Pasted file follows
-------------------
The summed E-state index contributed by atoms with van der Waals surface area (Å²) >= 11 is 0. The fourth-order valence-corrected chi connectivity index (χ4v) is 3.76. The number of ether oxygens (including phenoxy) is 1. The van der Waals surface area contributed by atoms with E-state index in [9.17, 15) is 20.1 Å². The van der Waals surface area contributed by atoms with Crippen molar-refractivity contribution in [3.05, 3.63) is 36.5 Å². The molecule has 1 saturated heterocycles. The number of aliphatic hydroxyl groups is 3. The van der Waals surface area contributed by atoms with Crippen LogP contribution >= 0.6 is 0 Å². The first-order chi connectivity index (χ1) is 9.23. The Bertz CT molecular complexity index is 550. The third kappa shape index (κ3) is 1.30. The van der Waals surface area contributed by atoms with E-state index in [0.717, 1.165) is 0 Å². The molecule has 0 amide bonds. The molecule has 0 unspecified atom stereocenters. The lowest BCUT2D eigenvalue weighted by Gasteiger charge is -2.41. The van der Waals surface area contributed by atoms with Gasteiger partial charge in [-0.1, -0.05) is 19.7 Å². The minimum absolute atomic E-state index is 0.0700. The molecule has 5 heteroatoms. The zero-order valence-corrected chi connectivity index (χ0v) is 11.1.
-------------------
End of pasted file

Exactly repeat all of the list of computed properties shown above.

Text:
The summed E-state index contributed by atoms with van der Waals surface area (Å²) >= 11 is 0. The fourth-order valence-corrected chi connectivity index (χ4v) is 3.76. The number of ether oxygens (including phenoxy) is 1. The van der Waals surface area contributed by atoms with E-state index in [9.17, 15) is 20.1 Å². The van der Waals surface area contributed by atoms with Crippen molar-refractivity contribution in [3.05, 3.63) is 36.5 Å². The molecule has 1 saturated heterocycles. The number of aliphatic hydroxyl groups is 3. The van der Waals surface area contributed by atoms with Crippen LogP contribution >= 0.6 is 0 Å². The first-order chi connectivity index (χ1) is 9.23. The Bertz CT molecular complexity index is 550. The third kappa shape index (κ3) is 1.30. The van der Waals surface area contributed by atoms with E-state index in [0.717, 1.165) is 0 Å². The molecule has 0 amide bonds. The molecule has 0 unspecified atom stereocenters. The lowest BCUT2D eigenvalue weighted by Gasteiger charge is -2.41. The van der Waals surface area contributed by atoms with Gasteiger partial charge in [-0.1, -0.05) is 19.7 Å². The minimum absolute atomic E-state index is 0.0700. The molecule has 5 heteroatoms. The zero-order valence-corrected chi connectivity index (χ0v) is 11.1.